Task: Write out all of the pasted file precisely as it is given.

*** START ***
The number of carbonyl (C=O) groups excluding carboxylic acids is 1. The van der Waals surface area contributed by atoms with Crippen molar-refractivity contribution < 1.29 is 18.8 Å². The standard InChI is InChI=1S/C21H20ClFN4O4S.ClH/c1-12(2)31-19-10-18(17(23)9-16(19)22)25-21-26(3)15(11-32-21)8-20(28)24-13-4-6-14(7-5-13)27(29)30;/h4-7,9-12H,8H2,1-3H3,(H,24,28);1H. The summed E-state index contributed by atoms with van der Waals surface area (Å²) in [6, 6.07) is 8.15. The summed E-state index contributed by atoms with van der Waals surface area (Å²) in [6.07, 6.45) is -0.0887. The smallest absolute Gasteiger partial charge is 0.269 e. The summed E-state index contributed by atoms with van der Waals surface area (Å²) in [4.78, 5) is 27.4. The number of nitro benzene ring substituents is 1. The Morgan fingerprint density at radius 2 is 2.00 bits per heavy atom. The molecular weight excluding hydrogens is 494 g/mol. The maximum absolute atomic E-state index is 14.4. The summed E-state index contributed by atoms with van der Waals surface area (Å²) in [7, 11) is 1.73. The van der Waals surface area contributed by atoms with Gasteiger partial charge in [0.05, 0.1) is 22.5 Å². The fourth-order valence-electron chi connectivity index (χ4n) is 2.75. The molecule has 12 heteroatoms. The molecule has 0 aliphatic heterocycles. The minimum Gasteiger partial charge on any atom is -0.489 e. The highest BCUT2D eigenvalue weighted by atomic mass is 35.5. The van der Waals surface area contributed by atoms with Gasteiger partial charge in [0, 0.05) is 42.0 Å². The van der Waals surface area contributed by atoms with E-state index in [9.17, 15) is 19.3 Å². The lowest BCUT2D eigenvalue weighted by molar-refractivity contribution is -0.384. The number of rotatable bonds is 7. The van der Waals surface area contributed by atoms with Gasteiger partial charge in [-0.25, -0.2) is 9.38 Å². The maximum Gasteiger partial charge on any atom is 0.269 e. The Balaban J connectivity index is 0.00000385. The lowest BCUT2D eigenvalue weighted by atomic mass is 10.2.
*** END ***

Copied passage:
The number of carbonyl (C=O) groups excluding carboxylic acids is 1. The van der Waals surface area contributed by atoms with Crippen molar-refractivity contribution < 1.29 is 18.8 Å². The standard InChI is InChI=1S/C21H20ClFN4O4S.ClH/c1-12(2)31-19-10-18(17(23)9-16(19)22)25-21-26(3)15(11-32-21)8-20(28)24-13-4-6-14(7-5-13)27(29)30;/h4-7,9-12H,8H2,1-3H3,(H,24,28);1H. The summed E-state index contributed by atoms with van der Waals surface area (Å²) in [6, 6.07) is 8.15. The summed E-state index contributed by atoms with van der Waals surface area (Å²) in [6.07, 6.45) is -0.0887. The smallest absolute Gasteiger partial charge is 0.269 e. The summed E-state index contributed by atoms with van der Waals surface area (Å²) in [4.78, 5) is 27.4. The number of nitro benzene ring substituents is 1. The Morgan fingerprint density at radius 2 is 2.00 bits per heavy atom. The molecular weight excluding hydrogens is 494 g/mol. The maximum absolute atomic E-state index is 14.4. The summed E-state index contributed by atoms with van der Waals surface area (Å²) in [7, 11) is 1.73. The van der Waals surface area contributed by atoms with Gasteiger partial charge in [0.05, 0.1) is 22.5 Å². The fourth-order valence-electron chi connectivity index (χ4n) is 2.75. The molecule has 12 heteroatoms. The molecule has 0 aliphatic heterocycles. The minimum Gasteiger partial charge on any atom is -0.489 e. The highest BCUT2D eigenvalue weighted by atomic mass is 35.5. The van der Waals surface area contributed by atoms with Gasteiger partial charge in [0, 0.05) is 42.0 Å². The van der Waals surface area contributed by atoms with E-state index in [9.17, 15) is 19.3 Å². The lowest BCUT2D eigenvalue weighted by molar-refractivity contribution is -0.384. The number of rotatable bonds is 7. The van der Waals surface area contributed by atoms with Gasteiger partial charge in [-0.25, -0.2) is 9.38 Å². The maximum Gasteiger partial charge on any atom is 0.269 e. The Balaban J connectivity index is 0.00000385. The lowest BCUT2D eigenvalue weighted by atomic mass is 10.2.